The NOFO includes language that could be construed by net neutrality advocates and state officials sympathetic to their arguments as an invitation to propose rules that, in effect, impose net neutrality regulations. States using BEAD funds to deploy last-mile networks are prohibited from engaging in “unjust or unreasonable network management practice,” and BEAD further requires recipients to “provide access to broadband service . . . on terms and conditions that are reasonable and non-discriminatory.” Neither the statute nor the NOFO defines what unjust or unreasonable practices are, nor do they provide examples of conduct or rules that states must establish as conditions for funding. It is worth noting that this language does not expressly force states to impose net neutrality rules over providers and prevent blocking, throttling or paid prioritization. But it does allow states to implement these policies should they feel so inclined.

With the Department of Justice dismissing the legal challenge to California’s net neutrality law, there is nothing precluding other states from implementing their net neutrality laws under the BEAD program, leading to a patchwork of inconsistent laws across the United States. While the NOFO does not require any legal change, it does open the door to states seeking to implement net neutrality rules, further muddying the waters and overly complicating broadband deployments.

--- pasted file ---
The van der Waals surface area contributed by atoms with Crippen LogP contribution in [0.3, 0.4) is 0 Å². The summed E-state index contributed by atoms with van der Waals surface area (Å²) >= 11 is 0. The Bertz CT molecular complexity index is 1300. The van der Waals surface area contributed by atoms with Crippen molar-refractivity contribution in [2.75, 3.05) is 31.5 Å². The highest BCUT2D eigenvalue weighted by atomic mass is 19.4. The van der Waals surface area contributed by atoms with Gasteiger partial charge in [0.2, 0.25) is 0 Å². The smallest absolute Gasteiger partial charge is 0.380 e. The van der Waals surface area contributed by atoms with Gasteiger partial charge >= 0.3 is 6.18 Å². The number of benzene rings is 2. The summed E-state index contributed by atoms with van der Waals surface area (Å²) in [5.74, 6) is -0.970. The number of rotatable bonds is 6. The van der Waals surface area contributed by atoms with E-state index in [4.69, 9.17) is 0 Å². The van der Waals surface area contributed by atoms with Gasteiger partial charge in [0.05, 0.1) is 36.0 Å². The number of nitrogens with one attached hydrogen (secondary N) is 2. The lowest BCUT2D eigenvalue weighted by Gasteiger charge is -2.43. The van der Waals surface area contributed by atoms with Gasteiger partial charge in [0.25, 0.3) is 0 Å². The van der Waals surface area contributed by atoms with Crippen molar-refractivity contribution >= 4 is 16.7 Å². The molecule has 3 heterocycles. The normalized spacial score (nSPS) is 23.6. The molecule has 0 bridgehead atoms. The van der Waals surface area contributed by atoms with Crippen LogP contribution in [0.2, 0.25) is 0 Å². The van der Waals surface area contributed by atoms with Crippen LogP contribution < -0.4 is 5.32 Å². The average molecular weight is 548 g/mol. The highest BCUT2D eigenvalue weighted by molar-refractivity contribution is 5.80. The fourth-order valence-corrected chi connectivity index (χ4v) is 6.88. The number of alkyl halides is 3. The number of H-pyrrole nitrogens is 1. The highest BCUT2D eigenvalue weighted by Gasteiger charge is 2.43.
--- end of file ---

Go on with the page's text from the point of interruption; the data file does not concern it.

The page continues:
Conclusion

Provisions included in the NOFO make it harder for private providers to deliver high-speed, low-cost competitive broadband in areas that are currently unserved and underserved. In fact, the NOFO includes provisions that will disincentivize private participation and encourage less efficient municipal providers, utilities and other entities that offer lower quality services with larger burdens on taxpayers.

Congress has approved one of the largest capital investments ever for broadband build-out, allowing the United States an opportunity to bridge the digital divide. The Bipartisan Infrastructure bill was a carefully crafted compromise that incentivized competition to build reliable and strong networks that would connect millions of Americans. But the NTIA unnecessarily narrowed the scope of the legislation, transforming this bipartisan achievement into a wish list of policies that will not only hinder deployment but create unnecessary additional barriers to access and disincentivize competitive carriers from participating in the BEAD program.